Research suggests ‘ephemeral sharing’ can break the ice in online dating

Adobe Stock Illustration of online dating app

Looking to make a love connection this Valentine’s Day? More than 350 million people worldwide use dating apps like Tinder, Bumble and Hitch to find romantic partners, but many are reluctant to share personal information with strangers during their initial interactions, a concern that significantly hinders their chances of making a match.

New research from a professor at Tulane University's A. B. Freeman School of Business suggests that a new privacy feature has the potential to put users more at ease and ultimately lead to more romantic connections.

Yumei He, an assistant professor of management science, studied the use of “ephemeral sharing,” which allows dating app users to share photos that automatically disappear after being viewed by the recipient.

He and co-authors Xingchen Xu, Nina Huang, Kevin Hong and De Liu conducted a large-scale field experiment in which more than 70,000 users of a leading Chinese dating platform were randomly assigned to either have access to ephemeral sharing or to not have access to the feature.

The results were striking: Users with access to ephemeral sharing shared over 50% more photos than users without access to the feature, and, significantly, over 60% of the photos they shared showed their faces prominently. That increase in personal information sharing led to better outcomes. Users with access to ephemeral sharing had 3% more matches than users without access and received 4.6% more messages from interested parties.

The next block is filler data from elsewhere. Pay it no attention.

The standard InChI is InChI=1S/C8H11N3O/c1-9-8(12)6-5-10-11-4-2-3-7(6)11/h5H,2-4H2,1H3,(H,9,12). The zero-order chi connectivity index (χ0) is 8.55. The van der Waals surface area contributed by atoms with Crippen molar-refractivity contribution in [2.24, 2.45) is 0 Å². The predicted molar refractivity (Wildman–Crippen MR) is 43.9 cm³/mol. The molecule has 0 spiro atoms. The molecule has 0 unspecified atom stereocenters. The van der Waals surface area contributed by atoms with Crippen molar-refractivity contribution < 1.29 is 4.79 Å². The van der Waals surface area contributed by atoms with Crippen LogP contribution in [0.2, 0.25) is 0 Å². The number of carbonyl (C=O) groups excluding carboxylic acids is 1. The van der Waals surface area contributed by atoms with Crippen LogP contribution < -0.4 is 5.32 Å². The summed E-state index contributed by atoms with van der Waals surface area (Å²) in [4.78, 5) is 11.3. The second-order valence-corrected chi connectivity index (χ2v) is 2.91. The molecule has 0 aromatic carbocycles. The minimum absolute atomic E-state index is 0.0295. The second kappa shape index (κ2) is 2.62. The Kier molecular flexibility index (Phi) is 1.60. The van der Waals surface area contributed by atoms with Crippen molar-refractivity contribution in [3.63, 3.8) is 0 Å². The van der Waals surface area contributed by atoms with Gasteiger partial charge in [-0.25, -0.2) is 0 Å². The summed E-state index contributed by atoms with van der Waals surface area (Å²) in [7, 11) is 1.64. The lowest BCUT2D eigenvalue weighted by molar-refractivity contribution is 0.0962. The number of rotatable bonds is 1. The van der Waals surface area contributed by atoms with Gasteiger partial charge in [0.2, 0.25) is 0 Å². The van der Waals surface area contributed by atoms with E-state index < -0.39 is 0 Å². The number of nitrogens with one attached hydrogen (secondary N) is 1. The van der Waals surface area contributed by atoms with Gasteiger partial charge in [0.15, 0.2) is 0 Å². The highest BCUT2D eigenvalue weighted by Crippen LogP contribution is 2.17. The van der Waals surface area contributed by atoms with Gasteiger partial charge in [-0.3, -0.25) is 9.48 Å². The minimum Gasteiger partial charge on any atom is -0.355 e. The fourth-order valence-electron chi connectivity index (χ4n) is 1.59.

“This suggests that ephemeral sharing does more than just increase photo sharing,” He says. “It also helps to overcome the initial hesitation newly connected users face on dating platforms, commonly referred to as the cold-start problem. Our findings can be attributed to the privacy-related reason: Ephemeral sharing lessens user privacy concerns, as users feel more secure knowing their photos and identity are less likely to be misused or distributed without their consent.”

He says that while ephemeral sharing isn't foolproof, the added layer of privacy it provides can encourage users to present a more authentic version of themselves, and authentic self-disclosure is a critical component in turning digital introductions into real-world relationships.

To read the study in its entirety, visit

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